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Insurers’ risk functions are experiencing significant change as disruptive forces buffet the traditional industry. To survive—let alone thrive—insurers need to evolve. Accenture’s Global Risk Management Study 2017 finds that insurance companies are responding to change by taking a more fluid, progressive approach to risk management. The report uncovers three key trends in how insurers are changing the way they manage risk: harnessing digital innovation, balancing old and new skills and integrating across the business.
Harnessing Digital Innovation
Advances in technology are transforming the insurance industry. Innovation in data analytics is helping insurers better understand risk and build better predictive models, new platforms are transforming business models, and robotics and AI are replacing high-volume, low-value-added tasks. The result is cost efficiencies, improved delivery, and increased consistency.
Since our 2011 Global Risk Management Study, data analytics capabilities have matured, showing how important analytics have become. As more insurers migrate their legacy systems to the cloud, risk analytics is expected to continue to transform the risk function.
The biggest areas of opportunity for cloud technology are greater efficiency and improved regulatory data management. Cloud is also crucial for cost control, and beyond any single application, it underpins all digitalization—the technological innovation insurers need to meet future customer needs and business objectives.
While insurers are exploring these technologies, few risk teams have fully exploited them. The report found only 13 percent of insurers are realizing robotic process automation’s full potential. It appears some insurers are waiting to see how disruption will affect their business, while others are leading the way and taking advantage of opportunities technology offers.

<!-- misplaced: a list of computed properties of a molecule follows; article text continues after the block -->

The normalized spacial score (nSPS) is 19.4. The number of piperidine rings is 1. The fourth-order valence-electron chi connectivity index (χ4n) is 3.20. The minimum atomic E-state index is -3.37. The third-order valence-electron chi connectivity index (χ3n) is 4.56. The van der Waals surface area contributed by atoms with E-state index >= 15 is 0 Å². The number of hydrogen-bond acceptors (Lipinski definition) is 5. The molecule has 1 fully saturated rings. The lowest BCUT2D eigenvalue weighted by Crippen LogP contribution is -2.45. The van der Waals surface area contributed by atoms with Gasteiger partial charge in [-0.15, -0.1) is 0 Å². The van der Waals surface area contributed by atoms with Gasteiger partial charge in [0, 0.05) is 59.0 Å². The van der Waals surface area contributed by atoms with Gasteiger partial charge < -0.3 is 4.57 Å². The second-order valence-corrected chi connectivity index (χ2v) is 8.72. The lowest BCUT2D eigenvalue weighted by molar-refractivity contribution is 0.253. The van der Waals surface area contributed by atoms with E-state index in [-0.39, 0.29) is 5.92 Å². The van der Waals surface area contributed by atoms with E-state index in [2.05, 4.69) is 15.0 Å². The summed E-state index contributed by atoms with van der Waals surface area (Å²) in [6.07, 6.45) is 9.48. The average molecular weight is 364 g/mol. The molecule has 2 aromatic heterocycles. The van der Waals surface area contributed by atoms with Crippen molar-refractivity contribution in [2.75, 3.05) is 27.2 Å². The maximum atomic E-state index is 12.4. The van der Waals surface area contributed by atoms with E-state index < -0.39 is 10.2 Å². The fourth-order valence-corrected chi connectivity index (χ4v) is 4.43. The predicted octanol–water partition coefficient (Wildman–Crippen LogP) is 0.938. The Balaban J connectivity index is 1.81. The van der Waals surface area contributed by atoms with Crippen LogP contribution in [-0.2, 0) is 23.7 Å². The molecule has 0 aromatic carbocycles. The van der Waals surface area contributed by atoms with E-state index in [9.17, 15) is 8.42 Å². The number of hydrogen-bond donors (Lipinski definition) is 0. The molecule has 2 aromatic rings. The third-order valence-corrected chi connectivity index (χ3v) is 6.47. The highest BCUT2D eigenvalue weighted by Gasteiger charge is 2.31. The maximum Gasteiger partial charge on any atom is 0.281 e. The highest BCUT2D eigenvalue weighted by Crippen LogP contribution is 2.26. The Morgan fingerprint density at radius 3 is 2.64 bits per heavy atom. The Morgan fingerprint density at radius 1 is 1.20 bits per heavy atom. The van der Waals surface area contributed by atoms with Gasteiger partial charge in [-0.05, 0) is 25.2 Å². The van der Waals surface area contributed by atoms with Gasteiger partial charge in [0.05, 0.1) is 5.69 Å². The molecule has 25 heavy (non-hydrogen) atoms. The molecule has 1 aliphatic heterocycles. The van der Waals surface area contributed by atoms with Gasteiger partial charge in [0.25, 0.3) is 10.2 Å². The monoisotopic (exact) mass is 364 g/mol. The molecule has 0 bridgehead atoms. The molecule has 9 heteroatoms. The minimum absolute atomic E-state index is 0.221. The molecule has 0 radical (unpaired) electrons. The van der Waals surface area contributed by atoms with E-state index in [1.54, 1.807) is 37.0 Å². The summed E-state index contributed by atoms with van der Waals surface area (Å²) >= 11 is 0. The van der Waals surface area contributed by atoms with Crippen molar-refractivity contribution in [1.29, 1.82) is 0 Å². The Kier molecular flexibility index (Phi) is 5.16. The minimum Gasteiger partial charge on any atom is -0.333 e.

Balancing Old Skills and New
Risk teams of the future will need more diverse skills and experience. As technology shifts its focus to become more human-centric, risk teams will have to adapt to new tools and processes to interact with internal and external stakeholders.
To build these teams of the future, insurers are bringing staff into the risk function, hiring from diverse disciplines—including economics, law, and engineering—and teaming up senior actuaries and risk leaders with a new generation of tech-savvy protégés.
Since our first risk study in 2009, top priorities have shifted from managing risk related to market instability to understanding emerging technology risks such as cyber. In the 2017 report, 75 percent of insurers say their risk management workforce capabilities are effective or very effective at understanding technology risks.
Integrating Across the Business
The spread of risk teams across several locations, each having its differences and specialized risk types, poses challenges for insurers. The outsourcing of risk reporting, technology, and maintenance, which is expected to increase over the next two years, is also an issue. Insurers must find a balance between centralization and decentralization of their risk management functions to improve consistency while also capturing nuances in local markets.
Overall, there is a trend towards greater centralization of risk management at the group level, with further centralization expected across all risk types and business lines in two years.